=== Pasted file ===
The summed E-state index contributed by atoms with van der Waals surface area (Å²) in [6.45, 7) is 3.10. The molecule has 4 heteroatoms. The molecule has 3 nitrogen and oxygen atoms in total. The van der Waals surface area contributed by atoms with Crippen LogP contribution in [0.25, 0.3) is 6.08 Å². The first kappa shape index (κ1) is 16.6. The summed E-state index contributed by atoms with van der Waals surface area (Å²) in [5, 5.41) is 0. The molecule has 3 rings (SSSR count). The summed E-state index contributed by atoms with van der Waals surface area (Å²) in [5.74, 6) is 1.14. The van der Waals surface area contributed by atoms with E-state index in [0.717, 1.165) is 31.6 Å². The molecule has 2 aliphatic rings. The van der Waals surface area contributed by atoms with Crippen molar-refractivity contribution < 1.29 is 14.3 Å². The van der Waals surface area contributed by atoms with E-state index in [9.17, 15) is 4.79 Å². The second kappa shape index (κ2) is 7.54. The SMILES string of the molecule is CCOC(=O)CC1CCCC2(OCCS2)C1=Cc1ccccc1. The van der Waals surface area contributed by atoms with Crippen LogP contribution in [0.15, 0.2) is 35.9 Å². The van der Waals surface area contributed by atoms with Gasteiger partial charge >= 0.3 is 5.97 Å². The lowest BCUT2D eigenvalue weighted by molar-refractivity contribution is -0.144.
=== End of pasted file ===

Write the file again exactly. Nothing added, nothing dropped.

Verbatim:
The summed E-state index contributed by atoms with van der Waals surface area (Å²) in [6.45, 7) is 3.10. The molecule has 4 heteroatoms. The molecule has 3 nitrogen and oxygen atoms in total. The van der Waals surface area contributed by atoms with Crippen LogP contribution in [0.25, 0.3) is 6.08 Å². The first kappa shape index (κ1) is 16.6. The summed E-state index contributed by atoms with van der Waals surface area (Å²) in [5, 5.41) is 0. The molecule has 3 rings (SSSR count). The summed E-state index contributed by atoms with van der Waals surface area (Å²) in [5.74, 6) is 1.14. The van der Waals surface area contributed by atoms with E-state index in [0.717, 1.165) is 31.6 Å². The molecule has 2 aliphatic rings. The van der Waals surface area contributed by atoms with Crippen molar-refractivity contribution < 1.29 is 14.3 Å². The van der Waals surface area contributed by atoms with E-state index in [9.17, 15) is 4.79 Å². The second kappa shape index (κ2) is 7.54. The SMILES string of the molecule is CCOC(=O)CC1CCCC2(OCCS2)C1=Cc1ccccc1. The van der Waals surface area contributed by atoms with Crippen LogP contribution in [0.15, 0.2) is 35.9 Å². The van der Waals surface area contributed by atoms with Gasteiger partial charge >= 0.3 is 5.97 Å². The lowest BCUT2D eigenvalue weighted by molar-refractivity contribution is -0.144.